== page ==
Federal health officials said Sunday that kid-sized doses of Pfizer’s COVID-19 vaccines appear to be safe and effective for kids under 5, a key step toward a long-awaited decision to begin vaccinating the youngest American children.
The Food and Drug Administration posted its analysis of the Pfizer shot ahead of a Wednesday meeting where outside experts will vote on whether the shots are ready for the nation’s 18 million babies, toddlers and preschoolers. Kids under 5 are the only group not yet eligible for COVID-19 vaccination in the U.S.
Late last week the FDA posted a similar analysis of Moderna’s shots for children under 6.
If regulators clear the shots by one or both companies, vaccinations could begin as soon as next week with the drugmakers ready to rapidly ship doses ordered by the government. Parents have been pressing federal officials for months for the opportunity to protect their smallest children as more adults shed masks and abandon other public health precautions.
While only about 3% of U.S. COVID cases are in the age group 6 months to 4 years, hospitalization and death rates in that group are higher than those for older children, according to the FDA’s analysis — one reason experts have said protecting this group is important.
The FDA said children who received Pfizer’s shots during testing developed high levels of virus-fighting antibodies expected to protect them against coronavirus. That’s the basic threshold needed to win FDA authorization. But additional testing turned up key differences, with stronger results for Pfizer.
Pfizer’s vaccine, given as a three-shot series, appeared 80% effective in preventing symptomatic COVID-19, although that calculation was based on just 10 cases diagnosed among study participants. The figure could change as Pfizer’s study continues.
Moderna’s two-dose series was only about 40% to 50% effective at preventing milder infections, though the two companies' shots were tested at different times during the pandemic, when different variants were circulating. Moderna has begun testing a booster for tots.
On Wednesday, the FDA will ask an independent panel of vaccine experts to debate both companies’ data before voting. The FDA is not required to follow the group’s recommendations, but the process is seen as a key step in publicly vetting the shots.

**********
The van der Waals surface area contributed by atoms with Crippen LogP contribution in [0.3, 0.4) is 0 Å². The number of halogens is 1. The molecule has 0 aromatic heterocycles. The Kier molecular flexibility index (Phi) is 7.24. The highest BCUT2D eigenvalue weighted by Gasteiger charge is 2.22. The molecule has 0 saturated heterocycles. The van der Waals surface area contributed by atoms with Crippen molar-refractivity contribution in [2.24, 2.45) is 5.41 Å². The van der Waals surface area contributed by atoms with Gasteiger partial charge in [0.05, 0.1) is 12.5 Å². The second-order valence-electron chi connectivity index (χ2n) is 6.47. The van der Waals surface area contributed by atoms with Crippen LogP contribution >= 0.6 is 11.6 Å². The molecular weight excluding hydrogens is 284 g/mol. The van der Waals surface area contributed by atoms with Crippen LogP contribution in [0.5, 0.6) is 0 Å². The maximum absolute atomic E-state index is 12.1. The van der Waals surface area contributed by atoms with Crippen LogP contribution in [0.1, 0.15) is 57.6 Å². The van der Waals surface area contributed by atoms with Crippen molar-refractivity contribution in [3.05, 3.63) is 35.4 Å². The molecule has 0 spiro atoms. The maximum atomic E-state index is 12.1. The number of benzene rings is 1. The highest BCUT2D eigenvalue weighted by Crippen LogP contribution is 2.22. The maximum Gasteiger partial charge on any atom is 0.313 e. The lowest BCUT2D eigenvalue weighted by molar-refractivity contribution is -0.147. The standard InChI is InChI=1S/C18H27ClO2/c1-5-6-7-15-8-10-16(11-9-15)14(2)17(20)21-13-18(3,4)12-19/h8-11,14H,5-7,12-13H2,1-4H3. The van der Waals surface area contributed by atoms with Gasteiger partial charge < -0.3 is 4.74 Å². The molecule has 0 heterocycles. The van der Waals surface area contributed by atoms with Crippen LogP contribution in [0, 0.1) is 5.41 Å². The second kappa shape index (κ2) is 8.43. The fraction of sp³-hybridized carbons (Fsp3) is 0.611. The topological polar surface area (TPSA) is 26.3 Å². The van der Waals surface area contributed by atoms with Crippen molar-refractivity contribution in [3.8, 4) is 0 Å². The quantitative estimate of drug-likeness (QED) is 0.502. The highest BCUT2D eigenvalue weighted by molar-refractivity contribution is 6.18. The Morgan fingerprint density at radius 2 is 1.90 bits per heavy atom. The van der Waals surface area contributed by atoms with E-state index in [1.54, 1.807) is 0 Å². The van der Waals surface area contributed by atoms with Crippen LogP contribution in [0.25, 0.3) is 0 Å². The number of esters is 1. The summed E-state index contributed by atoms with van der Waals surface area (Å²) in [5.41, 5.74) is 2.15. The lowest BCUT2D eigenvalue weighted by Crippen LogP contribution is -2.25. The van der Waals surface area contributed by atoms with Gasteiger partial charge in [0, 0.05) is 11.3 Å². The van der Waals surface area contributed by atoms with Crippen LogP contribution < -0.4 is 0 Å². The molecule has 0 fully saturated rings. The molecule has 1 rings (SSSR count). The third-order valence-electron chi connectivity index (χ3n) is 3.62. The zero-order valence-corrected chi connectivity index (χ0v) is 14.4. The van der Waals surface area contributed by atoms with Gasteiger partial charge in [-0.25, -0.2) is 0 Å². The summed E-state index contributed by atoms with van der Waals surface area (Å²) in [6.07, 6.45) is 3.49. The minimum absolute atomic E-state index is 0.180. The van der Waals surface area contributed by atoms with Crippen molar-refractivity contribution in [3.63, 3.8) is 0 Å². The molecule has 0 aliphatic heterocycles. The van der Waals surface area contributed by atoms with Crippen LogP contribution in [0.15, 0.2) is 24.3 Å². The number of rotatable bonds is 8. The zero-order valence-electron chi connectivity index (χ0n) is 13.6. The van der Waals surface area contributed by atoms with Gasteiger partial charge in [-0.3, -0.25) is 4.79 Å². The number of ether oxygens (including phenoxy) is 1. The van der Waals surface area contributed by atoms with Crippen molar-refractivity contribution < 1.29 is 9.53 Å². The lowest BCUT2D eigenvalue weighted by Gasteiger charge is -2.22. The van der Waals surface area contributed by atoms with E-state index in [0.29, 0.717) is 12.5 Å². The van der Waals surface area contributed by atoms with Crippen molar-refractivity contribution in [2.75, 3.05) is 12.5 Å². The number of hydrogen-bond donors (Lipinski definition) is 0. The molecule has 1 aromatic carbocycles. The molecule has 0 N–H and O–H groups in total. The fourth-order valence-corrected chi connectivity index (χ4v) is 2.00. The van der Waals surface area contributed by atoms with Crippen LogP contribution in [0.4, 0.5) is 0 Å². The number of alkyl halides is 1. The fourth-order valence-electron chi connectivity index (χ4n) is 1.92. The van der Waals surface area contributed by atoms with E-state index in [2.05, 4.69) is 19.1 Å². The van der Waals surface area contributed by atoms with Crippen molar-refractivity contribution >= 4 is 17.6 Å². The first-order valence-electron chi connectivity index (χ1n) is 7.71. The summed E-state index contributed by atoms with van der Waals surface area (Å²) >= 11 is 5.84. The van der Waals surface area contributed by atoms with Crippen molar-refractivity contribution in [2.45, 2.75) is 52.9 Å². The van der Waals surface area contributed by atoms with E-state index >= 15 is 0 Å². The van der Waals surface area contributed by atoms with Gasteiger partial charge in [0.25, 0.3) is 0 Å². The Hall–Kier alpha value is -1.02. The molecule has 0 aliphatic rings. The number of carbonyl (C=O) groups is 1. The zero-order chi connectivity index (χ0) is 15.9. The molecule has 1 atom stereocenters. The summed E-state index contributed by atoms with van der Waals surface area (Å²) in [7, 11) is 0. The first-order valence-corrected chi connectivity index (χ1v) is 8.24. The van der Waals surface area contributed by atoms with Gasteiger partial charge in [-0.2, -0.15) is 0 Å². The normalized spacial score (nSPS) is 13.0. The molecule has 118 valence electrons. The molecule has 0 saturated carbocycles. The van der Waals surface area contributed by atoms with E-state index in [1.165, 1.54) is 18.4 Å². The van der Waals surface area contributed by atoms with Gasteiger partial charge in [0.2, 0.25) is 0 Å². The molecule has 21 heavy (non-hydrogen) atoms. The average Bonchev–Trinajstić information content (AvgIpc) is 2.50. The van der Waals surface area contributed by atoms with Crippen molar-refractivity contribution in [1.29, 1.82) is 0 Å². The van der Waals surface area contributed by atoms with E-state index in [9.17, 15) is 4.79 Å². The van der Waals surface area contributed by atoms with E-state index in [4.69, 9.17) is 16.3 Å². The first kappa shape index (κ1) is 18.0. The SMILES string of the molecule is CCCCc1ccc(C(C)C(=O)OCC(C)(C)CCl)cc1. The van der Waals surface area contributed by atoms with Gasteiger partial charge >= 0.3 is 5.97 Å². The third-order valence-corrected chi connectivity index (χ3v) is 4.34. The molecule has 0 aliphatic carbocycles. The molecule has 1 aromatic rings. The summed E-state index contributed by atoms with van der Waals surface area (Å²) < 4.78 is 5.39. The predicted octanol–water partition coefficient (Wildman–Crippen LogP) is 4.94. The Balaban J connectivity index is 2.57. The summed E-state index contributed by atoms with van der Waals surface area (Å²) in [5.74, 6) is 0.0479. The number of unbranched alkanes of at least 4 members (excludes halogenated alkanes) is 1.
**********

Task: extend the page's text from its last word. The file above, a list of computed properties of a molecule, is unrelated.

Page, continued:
The FDA is expected to make its official decision shortly after Wednesday’s all-day meeting. The next step: the Centers for Disease Control and Prevention, which recommends how to use vaccines, will convene its own expert panel to debate which tots need vaccinations.
It’s not clear how much demand there will initially be for the shots. A recent survey suggests only 1 in 5 parents of young children would get their kids vaccinated right away. Vaccines have been available since November for older U.S. schoolchildren, yet less than a third of those ages 5 to 11 have gotten the two recommended doses, according to government figures.
For the youngest children, each company is offering different dose sizes and number of shots, beginning at 6 months through 4 years for Pfizer and through 5 years for Moderna.
Pfizer and its partner BioNTech plan to offer two shots three weeks apart followed by a third at least two months later — each one-tenth the dose given to adults. Pfizer is currently the only company with a COVID-19 vaccine for older U.S. children.
Moderna is seeking FDA clearance for two shots, each a quarter of its adult dose, given about four weeks apart.
The FDA currently allows Moderna’s vaccine to be used only in adults. But some countries allow full-size doses for teens and half-size shots for kids ages 6 to 11 — a step the FDA also is considering.
More than 30,000 U.S. children younger than 5 have been hospitalized with COVID-19 and nearly 500 coronavirus deaths have been reported in that age group, according to U.S. health officials.
The government allowed pharmacies and states to start placing orders for tot-sized doses last week, with 5 million initially available — half made by Pfizer and half by Moderna.
© Copyright 2022 The Associated Press. All rights reserved. This material may not be published, broadcast, rewritten or redistributed.